Complaints about universities from international students surge to record high

Complaints from students to the universities watchdog surged to a record high last year – and international students have driven the rise.

The Office of the Independent Adjudicator (OIA) received 3,137 complaints from university students in England and Wales in 2023, which was a 10% increase on 2022.

Overall, complaints from international students, who pay higher tuition fees than domestic students, rose to 1,268 in 2023 – the “highest level yet”.

The number of complaints from non-EU students – which accounted for nearly 90% of complaints from international students – rose by 43%, the OIA said.

Meanwhile, complaints from home undergraduates reduced and it was most notable in the number of complaints relating to “service issues”.

This had been higher in previous years because of Covid-19 and industrial action, according to the watchdog.

Overall, nearly half (45%) of the complaints to the OIA from students were about academic appeals, including problems with marking and final degree results, up from 38% in 2022.

The watchdog said the rise in complaints about academic matters has been concentrated in complaints from non-EU students and postgraduate students.

More than half of the complaints from international students related to academic appeals – a higher proportion than for home students.

The report said: “For international students there is often substantial personal and financial investment involved in coming to study in the UK, and sometimes sponsorship arrangements, leading to a possible greater sense of pressure to ‘succeed’ in their studies.

“It can also be more difficult for international students to make use of options such as taking time out from their studies if they are experiencing difficulties, and some options may not be available to them due to visa requirements.”

It added there are issues that are more likely to affect international students, including the tightening of visa restrictions.

The watchdog said other issues were raised in complaints from international students, which included termination of studies “due to a lack of attendance or engagement” – most commonly in the context of visa requirements – and the practices of some recruitment agents.

It comes after the Migration Advisory Committee (MAC) raised concerns on Tuesday about agents recruiting prospective international students who may be “mis-selling UK higher education”.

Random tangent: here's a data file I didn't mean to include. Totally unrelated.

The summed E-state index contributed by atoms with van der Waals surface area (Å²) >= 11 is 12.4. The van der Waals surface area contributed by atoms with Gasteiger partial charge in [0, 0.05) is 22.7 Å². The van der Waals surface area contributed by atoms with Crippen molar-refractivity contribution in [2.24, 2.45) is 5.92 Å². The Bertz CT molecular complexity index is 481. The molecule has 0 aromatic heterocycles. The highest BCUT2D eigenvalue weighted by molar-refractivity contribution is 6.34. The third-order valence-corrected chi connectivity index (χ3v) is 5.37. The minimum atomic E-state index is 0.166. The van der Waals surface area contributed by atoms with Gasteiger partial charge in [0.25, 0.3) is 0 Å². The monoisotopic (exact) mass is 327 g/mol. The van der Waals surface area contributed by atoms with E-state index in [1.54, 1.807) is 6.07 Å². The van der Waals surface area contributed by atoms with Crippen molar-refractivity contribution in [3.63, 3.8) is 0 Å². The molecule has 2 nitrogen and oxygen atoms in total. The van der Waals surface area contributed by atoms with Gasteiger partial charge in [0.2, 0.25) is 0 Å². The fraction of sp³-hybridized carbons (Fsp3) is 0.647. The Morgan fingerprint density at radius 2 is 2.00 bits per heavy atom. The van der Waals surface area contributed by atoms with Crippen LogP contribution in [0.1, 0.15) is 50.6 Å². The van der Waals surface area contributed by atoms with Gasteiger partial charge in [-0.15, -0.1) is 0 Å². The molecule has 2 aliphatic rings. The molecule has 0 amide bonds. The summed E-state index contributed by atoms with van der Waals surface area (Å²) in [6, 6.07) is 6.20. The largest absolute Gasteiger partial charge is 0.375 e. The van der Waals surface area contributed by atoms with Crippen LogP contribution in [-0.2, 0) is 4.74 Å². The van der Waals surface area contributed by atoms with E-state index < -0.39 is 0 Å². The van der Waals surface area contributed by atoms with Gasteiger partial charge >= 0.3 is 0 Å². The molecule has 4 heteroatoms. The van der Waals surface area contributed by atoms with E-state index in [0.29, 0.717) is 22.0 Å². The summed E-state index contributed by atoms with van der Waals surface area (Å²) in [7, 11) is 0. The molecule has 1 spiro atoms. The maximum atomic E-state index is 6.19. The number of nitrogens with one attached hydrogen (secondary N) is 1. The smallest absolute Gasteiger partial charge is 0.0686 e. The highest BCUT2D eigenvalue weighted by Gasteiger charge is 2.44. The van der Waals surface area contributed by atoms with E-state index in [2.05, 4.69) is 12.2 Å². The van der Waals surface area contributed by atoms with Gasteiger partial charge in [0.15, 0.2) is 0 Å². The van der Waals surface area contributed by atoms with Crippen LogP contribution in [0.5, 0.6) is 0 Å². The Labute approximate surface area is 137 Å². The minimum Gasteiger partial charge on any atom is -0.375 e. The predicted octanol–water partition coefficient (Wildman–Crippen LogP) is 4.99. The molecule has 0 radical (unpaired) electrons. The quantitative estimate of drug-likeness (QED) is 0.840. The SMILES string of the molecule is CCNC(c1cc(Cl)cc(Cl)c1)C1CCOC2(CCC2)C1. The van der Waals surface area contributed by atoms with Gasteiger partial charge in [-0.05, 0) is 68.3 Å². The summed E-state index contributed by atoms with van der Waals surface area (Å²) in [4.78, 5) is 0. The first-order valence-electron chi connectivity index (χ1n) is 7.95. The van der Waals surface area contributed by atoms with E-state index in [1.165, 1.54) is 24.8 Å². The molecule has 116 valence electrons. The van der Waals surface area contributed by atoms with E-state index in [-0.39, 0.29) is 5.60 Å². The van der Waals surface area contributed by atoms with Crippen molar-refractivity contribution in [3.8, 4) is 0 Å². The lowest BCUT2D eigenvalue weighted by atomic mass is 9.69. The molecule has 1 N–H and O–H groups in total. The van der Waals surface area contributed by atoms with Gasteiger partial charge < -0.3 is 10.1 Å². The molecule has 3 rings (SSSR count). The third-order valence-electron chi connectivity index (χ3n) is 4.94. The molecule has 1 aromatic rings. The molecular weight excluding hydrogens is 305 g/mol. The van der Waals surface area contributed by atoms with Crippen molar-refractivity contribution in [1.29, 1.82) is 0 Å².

A spokesperson for the OIA said: “It can be more difficult for international students who may come from very different academic backgrounds to fully understand what to expect from UK higher education and it’s important that higher education providers are as clear as possible about what students can expect and make sure that any agents they use also provide clear and accurate information.”

The OIA report said 2023 was “another complex and challenging year” in the higher education sector, with increasingly acute financial pressures on providers, the continuing high cost of living, housing issues, and ongoing concerns about student mental health and wellbeing.

Overall, students received more than £1.2 million in compensation in 2023, which is higher than the previous year.

Independent adjudicator Helen Megarry said: “In 2023, my first year as independent adjudicator, our team handled more complaints than ever before.

“We helped to bring resolution and closure for students on the issues that matter to them.

“It was a difficult time for many students and providers, making the work we do in sharing good practice and promoting learning from complaints even more important.”

A Universities UK (UUK) spokesperson said: “There are over two million students in English higher education institutions. The vast majority of students report being satisfied overall with their experience at UK universities.

“There will be some instances when students are unhappy, and the OIA report provides useful feedback to help universities to improve and focus more support – for example around financial and mental health issues.

“Universities will take this latest report on board and continue to work hard so every student receives the quality of education they deserve.”